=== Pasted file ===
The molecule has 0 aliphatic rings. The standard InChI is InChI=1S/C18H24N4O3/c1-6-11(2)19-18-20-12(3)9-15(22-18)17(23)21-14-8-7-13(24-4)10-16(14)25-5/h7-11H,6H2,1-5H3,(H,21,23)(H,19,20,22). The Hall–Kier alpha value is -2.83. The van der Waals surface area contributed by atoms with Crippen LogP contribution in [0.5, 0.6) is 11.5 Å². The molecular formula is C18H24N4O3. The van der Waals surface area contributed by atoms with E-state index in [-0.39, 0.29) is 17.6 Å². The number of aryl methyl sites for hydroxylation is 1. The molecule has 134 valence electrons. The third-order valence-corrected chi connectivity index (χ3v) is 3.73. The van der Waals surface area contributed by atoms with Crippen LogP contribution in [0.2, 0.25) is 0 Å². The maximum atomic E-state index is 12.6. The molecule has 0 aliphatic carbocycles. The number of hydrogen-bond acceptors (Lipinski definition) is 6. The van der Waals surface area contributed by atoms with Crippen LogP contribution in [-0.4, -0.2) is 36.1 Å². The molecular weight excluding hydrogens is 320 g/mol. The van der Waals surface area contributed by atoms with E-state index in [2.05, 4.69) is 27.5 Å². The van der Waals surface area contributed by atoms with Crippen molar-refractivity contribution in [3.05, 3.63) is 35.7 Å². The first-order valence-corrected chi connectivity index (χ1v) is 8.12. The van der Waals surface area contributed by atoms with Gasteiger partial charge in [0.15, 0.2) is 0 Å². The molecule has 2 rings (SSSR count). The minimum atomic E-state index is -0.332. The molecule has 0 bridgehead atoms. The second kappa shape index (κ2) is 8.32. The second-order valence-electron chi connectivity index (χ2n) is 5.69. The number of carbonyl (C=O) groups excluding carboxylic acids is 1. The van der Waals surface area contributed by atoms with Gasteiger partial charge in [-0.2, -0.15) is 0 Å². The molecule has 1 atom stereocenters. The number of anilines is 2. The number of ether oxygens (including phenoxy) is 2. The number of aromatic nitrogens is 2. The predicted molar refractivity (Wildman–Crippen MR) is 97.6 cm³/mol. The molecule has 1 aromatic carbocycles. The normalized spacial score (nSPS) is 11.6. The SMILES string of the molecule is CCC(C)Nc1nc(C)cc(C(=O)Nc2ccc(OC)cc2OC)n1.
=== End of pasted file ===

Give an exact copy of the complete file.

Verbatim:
The molecule has 0 aliphatic rings. The standard InChI is InChI=1S/C18H24N4O3/c1-6-11(2)19-18-20-12(3)9-15(22-18)17(23)21-14-8-7-13(24-4)10-16(14)25-5/h7-11H,6H2,1-5H3,(H,21,23)(H,19,20,22). The Hall–Kier alpha value is -2.83. The van der Waals surface area contributed by atoms with Crippen LogP contribution in [0.5, 0.6) is 11.5 Å². The molecular formula is C18H24N4O3. The van der Waals surface area contributed by atoms with E-state index in [-0.39, 0.29) is 17.6 Å². The number of aryl methyl sites for hydroxylation is 1. The molecule has 134 valence electrons. The third-order valence-corrected chi connectivity index (χ3v) is 3.73. The van der Waals surface area contributed by atoms with Crippen LogP contribution in [0.2, 0.25) is 0 Å². The maximum atomic E-state index is 12.6. The molecule has 0 aliphatic carbocycles. The number of hydrogen-bond acceptors (Lipinski definition) is 6. The van der Waals surface area contributed by atoms with Crippen LogP contribution in [-0.4, -0.2) is 36.1 Å². The molecular weight excluding hydrogens is 320 g/mol. The van der Waals surface area contributed by atoms with E-state index in [2.05, 4.69) is 27.5 Å². The van der Waals surface area contributed by atoms with Crippen molar-refractivity contribution in [3.05, 3.63) is 35.7 Å². The first-order valence-corrected chi connectivity index (χ1v) is 8.12. The van der Waals surface area contributed by atoms with Gasteiger partial charge in [0.15, 0.2) is 0 Å². The molecule has 2 rings (SSSR count). The minimum atomic E-state index is -0.332. The molecule has 0 bridgehead atoms. The second kappa shape index (κ2) is 8.32. The second-order valence-electron chi connectivity index (χ2n) is 5.69. The number of carbonyl (C=O) groups excluding carboxylic acids is 1. The van der Waals surface area contributed by atoms with Gasteiger partial charge in [-0.2, -0.15) is 0 Å². The molecule has 1 atom stereocenters. The number of anilines is 2. The number of ether oxygens (including phenoxy) is 2. The number of aromatic nitrogens is 2. The predicted molar refractivity (Wildman–Crippen MR) is 97.6 cm³/mol. The molecule has 1 aromatic carbocycles. The normalized spacial score (nSPS) is 11.6. The SMILES string of the molecule is CCC(C)Nc1nc(C)cc(C(=O)Nc2ccc(OC)cc2OC)n1.